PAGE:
The subject invention relates to a set of DNA primers which, when utilized in conjunction with the polymerase chain reaction (PCR) assay, can amplify and speciate DNA from four medically important Candida species. Furthermore, the PCR amplified DNA products generated by the primers can be sequenced, and the sequence information can be used to create species-specific probes which can confirm these four species of Candida. Thus, the primers and probes of the present invention allow for earlier diagnosis and treatment of an infection compared to diagnosis and treatment resulting from the standard method of routine culturing.

2. Background Information

Diagnosing systemic Candida infection continues to be a major challenge for the clinician. This is especially true in the low birth weight (VLBW) neonate where, historically, 30% of all neonatal systemic Candidiasis is not diagnosed until autopsy ("Systemic Candidiasis" In Candidiasis, eds., Bodey et al., Raven Press, N.Y. (1985)). The difficulty in diagnosing neonatal candidemia is due, in part, to the lack of a sensitive detection system and to the minimal blood volume that can be obtained for testing. Currently, the gold standard for diagnosing systemic candidiasis is to recover the organism by routine blood culturing (Kiehn et al., J. Clin. Microbiol 14:681-83 (1981); Roberts et al., J. Clin. Microbiol. 1:309-10 (1975)). This technique is not always satisfactory in detecting infection early, a critical point for successful outcome in treating systemic candidiasis. In fact, 40-60% of all blood cultures remain negative for Candida despite widespread visceral infection ("Systemic Candidiasis" In Candidiasis, eds., Bodey et al., Raven Press, N.Y. (1985)).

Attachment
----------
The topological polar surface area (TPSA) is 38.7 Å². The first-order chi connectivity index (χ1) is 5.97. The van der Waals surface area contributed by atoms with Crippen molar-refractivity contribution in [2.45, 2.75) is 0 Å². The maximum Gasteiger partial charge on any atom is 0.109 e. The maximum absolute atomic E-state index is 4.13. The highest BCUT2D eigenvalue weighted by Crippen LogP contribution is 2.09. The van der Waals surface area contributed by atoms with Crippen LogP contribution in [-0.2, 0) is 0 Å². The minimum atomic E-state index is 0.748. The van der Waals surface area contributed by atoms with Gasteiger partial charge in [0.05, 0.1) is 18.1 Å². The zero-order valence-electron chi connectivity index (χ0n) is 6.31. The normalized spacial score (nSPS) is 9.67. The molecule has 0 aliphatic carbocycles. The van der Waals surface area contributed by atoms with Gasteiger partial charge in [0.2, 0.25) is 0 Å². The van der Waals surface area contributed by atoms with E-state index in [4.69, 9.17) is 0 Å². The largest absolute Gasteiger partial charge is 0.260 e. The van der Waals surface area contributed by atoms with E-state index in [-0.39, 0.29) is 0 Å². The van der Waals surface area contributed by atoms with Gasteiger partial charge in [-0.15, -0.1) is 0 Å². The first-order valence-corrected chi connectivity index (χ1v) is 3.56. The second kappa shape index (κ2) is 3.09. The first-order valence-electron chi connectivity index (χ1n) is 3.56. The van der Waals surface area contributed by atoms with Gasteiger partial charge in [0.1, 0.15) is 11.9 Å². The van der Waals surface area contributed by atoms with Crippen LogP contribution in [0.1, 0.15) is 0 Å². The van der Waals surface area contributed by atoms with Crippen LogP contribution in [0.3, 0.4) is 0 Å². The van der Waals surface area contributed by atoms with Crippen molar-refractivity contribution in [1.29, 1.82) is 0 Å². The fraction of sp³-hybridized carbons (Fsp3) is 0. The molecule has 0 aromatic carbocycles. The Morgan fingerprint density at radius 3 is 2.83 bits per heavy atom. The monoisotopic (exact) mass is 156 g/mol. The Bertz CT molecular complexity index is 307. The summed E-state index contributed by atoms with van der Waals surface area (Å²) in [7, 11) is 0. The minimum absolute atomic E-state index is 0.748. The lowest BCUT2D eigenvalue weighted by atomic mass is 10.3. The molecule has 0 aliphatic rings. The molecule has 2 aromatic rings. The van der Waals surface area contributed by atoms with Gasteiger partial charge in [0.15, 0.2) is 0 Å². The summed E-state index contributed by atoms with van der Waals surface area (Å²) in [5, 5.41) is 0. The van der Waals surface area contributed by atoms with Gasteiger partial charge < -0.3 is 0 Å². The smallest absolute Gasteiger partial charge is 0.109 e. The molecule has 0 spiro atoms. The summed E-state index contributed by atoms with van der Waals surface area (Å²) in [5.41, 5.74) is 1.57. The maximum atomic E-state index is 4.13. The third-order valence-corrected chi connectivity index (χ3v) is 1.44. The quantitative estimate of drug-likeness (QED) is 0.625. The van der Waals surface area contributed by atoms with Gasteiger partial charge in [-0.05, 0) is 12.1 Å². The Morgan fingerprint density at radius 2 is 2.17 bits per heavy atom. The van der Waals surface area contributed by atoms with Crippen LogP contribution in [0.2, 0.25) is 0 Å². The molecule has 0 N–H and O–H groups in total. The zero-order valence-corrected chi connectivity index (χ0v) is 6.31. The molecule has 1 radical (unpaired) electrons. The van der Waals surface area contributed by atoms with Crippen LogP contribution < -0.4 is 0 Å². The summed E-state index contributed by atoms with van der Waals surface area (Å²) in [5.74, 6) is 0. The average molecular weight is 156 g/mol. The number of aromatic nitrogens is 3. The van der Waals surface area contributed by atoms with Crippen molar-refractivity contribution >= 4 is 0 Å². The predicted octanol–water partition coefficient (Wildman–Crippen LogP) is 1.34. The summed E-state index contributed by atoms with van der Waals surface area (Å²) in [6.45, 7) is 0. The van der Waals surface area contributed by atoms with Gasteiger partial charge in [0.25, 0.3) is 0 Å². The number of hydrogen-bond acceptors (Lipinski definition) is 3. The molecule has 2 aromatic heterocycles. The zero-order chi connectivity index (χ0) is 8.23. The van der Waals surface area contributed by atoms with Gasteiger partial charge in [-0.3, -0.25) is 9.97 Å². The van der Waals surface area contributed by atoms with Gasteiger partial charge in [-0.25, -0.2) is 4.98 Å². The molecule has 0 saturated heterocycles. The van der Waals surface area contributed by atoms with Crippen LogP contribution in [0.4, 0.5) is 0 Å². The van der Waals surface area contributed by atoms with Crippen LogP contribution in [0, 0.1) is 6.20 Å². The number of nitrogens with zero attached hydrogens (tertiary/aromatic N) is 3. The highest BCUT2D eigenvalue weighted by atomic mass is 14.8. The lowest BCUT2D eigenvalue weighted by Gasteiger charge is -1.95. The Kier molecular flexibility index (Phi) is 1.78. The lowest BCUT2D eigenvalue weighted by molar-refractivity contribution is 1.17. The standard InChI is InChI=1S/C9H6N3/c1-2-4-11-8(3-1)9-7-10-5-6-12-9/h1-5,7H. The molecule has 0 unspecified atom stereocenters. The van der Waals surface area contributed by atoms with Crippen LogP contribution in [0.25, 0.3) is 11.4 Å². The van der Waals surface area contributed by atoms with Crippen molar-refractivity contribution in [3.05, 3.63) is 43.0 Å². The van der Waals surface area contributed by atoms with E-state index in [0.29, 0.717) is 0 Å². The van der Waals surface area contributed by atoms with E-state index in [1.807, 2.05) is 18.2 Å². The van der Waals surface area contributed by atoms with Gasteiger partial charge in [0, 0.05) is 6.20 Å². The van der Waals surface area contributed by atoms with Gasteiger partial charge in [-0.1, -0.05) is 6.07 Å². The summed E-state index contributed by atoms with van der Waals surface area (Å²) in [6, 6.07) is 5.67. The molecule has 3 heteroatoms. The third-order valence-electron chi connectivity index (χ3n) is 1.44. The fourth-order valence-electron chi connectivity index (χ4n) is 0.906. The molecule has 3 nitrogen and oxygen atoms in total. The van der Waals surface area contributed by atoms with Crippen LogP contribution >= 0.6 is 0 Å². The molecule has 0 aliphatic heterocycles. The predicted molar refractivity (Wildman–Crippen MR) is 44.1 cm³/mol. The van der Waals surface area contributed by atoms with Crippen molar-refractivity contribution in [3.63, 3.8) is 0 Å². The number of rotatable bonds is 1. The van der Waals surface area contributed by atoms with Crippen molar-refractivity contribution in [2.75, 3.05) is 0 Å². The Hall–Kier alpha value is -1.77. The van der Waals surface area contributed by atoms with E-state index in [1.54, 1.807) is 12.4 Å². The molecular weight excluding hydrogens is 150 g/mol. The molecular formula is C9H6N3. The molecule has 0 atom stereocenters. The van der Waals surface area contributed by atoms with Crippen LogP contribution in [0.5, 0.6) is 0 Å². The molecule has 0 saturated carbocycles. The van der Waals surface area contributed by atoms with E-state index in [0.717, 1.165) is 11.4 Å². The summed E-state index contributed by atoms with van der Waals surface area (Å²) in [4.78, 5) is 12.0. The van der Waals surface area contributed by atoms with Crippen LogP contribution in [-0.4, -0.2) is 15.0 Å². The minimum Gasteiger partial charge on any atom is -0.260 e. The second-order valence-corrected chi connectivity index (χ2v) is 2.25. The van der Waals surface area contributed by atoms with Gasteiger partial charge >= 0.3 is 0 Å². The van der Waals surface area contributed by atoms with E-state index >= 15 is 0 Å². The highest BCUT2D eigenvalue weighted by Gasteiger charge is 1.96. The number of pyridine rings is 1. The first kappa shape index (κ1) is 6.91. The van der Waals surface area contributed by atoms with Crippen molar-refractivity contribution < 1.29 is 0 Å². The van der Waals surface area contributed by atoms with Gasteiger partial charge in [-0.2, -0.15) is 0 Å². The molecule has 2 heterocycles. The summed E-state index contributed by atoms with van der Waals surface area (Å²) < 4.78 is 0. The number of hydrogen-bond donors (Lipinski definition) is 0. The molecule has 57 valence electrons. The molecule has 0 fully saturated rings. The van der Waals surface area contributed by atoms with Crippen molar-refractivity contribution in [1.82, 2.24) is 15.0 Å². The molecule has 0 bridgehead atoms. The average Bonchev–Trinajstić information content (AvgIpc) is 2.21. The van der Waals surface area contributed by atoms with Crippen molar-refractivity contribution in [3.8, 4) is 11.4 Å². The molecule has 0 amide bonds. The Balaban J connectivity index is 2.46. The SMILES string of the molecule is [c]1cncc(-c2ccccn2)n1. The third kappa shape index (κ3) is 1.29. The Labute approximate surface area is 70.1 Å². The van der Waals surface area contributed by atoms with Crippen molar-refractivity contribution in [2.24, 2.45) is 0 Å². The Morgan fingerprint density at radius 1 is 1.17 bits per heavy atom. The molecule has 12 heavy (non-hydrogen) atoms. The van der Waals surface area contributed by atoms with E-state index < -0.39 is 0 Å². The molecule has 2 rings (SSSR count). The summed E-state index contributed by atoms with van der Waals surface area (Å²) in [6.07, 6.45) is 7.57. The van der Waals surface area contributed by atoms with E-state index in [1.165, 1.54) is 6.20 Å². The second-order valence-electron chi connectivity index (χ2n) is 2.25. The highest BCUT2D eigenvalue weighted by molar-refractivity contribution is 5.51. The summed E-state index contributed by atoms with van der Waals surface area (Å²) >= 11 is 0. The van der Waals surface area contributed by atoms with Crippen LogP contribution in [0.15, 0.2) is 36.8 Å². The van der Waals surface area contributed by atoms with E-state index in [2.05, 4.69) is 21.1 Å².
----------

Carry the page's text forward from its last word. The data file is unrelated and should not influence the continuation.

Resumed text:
Furthermore, in addition to the time required to grow the yeast from blood culture, additional time is necessary in which to identify and speciate the organism. All of this testing can become a very lengthy process, leaving the infection unchecked in the patient, leading to an increased fungal load.